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Utilitarian Foundations

  • Fred Feldman
Part of the Philosophical Studies Series in Philosophy book series (PSSP, volume 35)

Abstract

There is a magnificent old idea according to which the concept of obligation can be understood by appeal to the concepts of possibility and goodness. Roughly, the idea is that something is obligatory if and only if it is the best of the possibilities. This idea appears in very simple guise in the popular maxim that “you ought to do the best you can”. Classic act utilitarianism is perhaps the most famous theoretical development of the idea. On that view, the possibilities are taken to be the actions open to some person on some occasion, and the goodness of each is taken to be its “hedonic utility” — the amount of pleasure it would produce if performed, minus the amount of pain it would produce if performed. In standard terminology, the view is that a person morally ought to perform an act if and only if none of its alternatives has as great a hedonic utility as it has.

Keywords

High Utility Moral Obligation Normative Concept Successive Dose Saturday Morning 
These keywords were added by machine and not by the authors. This process is experimental and the keywords may be updated as the learning algorithm improves.

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Notes to Chapter 1

  1. 1a.
    The classic statements of utilitarinaism may be found in Bentham’s Introduction to the Principles of Morals and Legislation (1789)Google Scholar
  2. 1b.
    and Mill’s Utilitarianism (1865).Google Scholar
  3. 1c.
    Moore’s utilitarianism is developed in Principia Ethica (Cambridge: Cambridge University Press, 1903) andGoogle Scholar
  4. 1d.
    Moore’s Ethics (London: Oxford University Press, 1912)Google Scholar
  5. 1e.
    J. J. C. Smart’s An Outline of a System of Utilitarian Ethics (Carlton: Melbourne University Press, 1961) contains a clear exposition and defense.Google Scholar
  6. 2.
    I first encountered this puzzle in Harold Zellner’s paper, ‘The Inconsistency of Utilitarianism,’ presented at the 69th Annual Meeting of the Eastern Division of the American Philosophical Association, Boston, December 27–29, 1972. An Abstract of the paper appears in The Journal of Philosophy LXIX, 19 (October 26, 1972), 676.Google Scholar
  7. 3a.
    Hector-Neri Castañeda, ‘A Problem for Utilitarianism,’ Analysis 28 (1968), 141–142.CrossRefGoogle Scholar
  8. 3b.
    Castañeda’s paper provoked several replies, including: Harold Zellner, ‘Utilitarianism and Derived Obligation,’ Analysis 32 (1972), 124–125CrossRefGoogle Scholar
  9. 3c.
    Fred Westphal, ‘Utilitarianism and Conjunctive Acts: A Reply to Professor Castañeda,’ Analysis 32 (1972), 82–85CrossRefGoogle Scholar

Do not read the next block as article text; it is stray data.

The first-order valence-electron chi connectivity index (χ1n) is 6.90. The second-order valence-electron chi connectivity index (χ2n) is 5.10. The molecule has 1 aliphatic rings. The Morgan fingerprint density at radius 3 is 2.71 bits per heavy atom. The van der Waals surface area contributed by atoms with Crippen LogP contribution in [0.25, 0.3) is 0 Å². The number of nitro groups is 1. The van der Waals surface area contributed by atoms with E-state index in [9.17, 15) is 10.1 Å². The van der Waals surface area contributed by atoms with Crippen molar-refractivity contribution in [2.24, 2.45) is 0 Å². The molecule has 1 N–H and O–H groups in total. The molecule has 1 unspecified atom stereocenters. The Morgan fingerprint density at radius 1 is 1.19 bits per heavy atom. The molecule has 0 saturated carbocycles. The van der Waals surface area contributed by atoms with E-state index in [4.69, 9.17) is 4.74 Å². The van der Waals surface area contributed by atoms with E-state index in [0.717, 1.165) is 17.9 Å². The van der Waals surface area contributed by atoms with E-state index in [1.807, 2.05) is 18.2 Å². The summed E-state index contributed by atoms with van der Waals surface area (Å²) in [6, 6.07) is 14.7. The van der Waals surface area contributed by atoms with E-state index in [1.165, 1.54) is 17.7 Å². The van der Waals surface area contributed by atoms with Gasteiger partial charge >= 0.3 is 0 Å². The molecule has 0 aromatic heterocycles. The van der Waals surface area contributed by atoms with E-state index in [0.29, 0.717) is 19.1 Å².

10. 3d.
    R. E. Bales, ‘Utilitarianism, Overall Obligatoriness and Deontic Logic,’ Analysis 32 (1972), 203–205CrossRefGoogle Scholar
  11. 3e.
    Lars Bergström, ‘Utilitarianism and Deontic Logic,’ Analysis 29 (1968), 43–44. Castañeda responded to Westphal and Bergström in his ‘On the Problem of Formulating a Coherent Act-Utilitarianism,’ Analysis 32 (1972), 118–124.CrossRefGoogle Scholar
  12. 4.
    The concept of the “devilish machine” is derived from Lennart Ǻqvist, ‘Improved Formulations of Act Utilitarianism,’ Noûs 3 (1969), 299–323.CrossRefGoogle Scholar
  13. 5.
    For a detailed account of this approach, see Lars Bergström, The Alternatives and Consequences of Action (Stockholm: Almqvist & Wiksell, 1966). Bergström has discussed this approach in several papers, including: ‘Alternatives and Utilitarianism,’ Theoria 34 (1968), 163–170; ‘Utilitarianism and Alternative Actions,’ Noûs 5 (1971), 237–252; and ‘On the Formulation and Application of Utilitarianism,’ Noûs 10 (1976), 121–144. Bergström’s approach is discussed at length in a critical review by R. E. Bales, in Theoria 40 (1974), 35–57.Google Scholar
  14. 6.
    Mainly because it is so simple, I have used Robert Stalnaker’s account of subjunctive conditionals. See his ‘A Theory of Conditionals,’ in Studies in Logical Theory ed. by Nicholas Rescher, American Philosophical Quarterly Monograph Series: Number 2 (Oxford: Basil Blackwell, 1968), pp. 98–112. Where it really matters, I guess I prefer David Lewis’ view. See his Counterfactuals, (Cambridge: Harvard University Press, 1973).Google Scholar
  15. 7.
    A case relevantly similar to this one, but more amusing than it, is discussed by Ǻqvist in ‘Improved Formulations of Act Utilitarianism,’ Noûs 3 (1969), 318—321.Google Scholar
  16. 8a.
    See, for example, G. E. Moore, Principia Ethica (Cambridge: Cambridge University Press, 1903), pp. 77–81.Google Scholar
  17. 8b.
    Several useful papers on this topic are mentioned by Dan Brock in ‘Recent Work in Utilitarianism,’ American Philosophical Quarterly 10 (1973), 242–243.Google Scholar
  18. 8c.
    Some attacks on qualitative hedonism are evaluated in Norman O. Dahl, ‘Is Mill’s Hedonism Inconsistent?,’ in Studies in Ethics, ed. by Nicholas Rescher, American Philosophical Quarterly Monograph Series: Number 7 (Oxford: Basil Blackwell, 1973), pp. 37–54.Google Scholar
  19. 9.
    G. E. Moore, Principia Ethica (Cambridge: Cambridge University Press, 1903), 117, 21ff. See also Moore’s Ethics (London: Oxford University Press, 1912), pp. 24–25 and his Philosphical Studies (London: Routledge and Kegan Paul, 1922), pp. 253–275.Google Scholar

Copyright information

© D. Reidel Publishing Company, Dordrecht, Holland 1986

Authors and Affiliations

  • Fred Feldman
    • 1
  1. 1.Department of PhilosophyUniversity of Massachusetts at AmherstUSA

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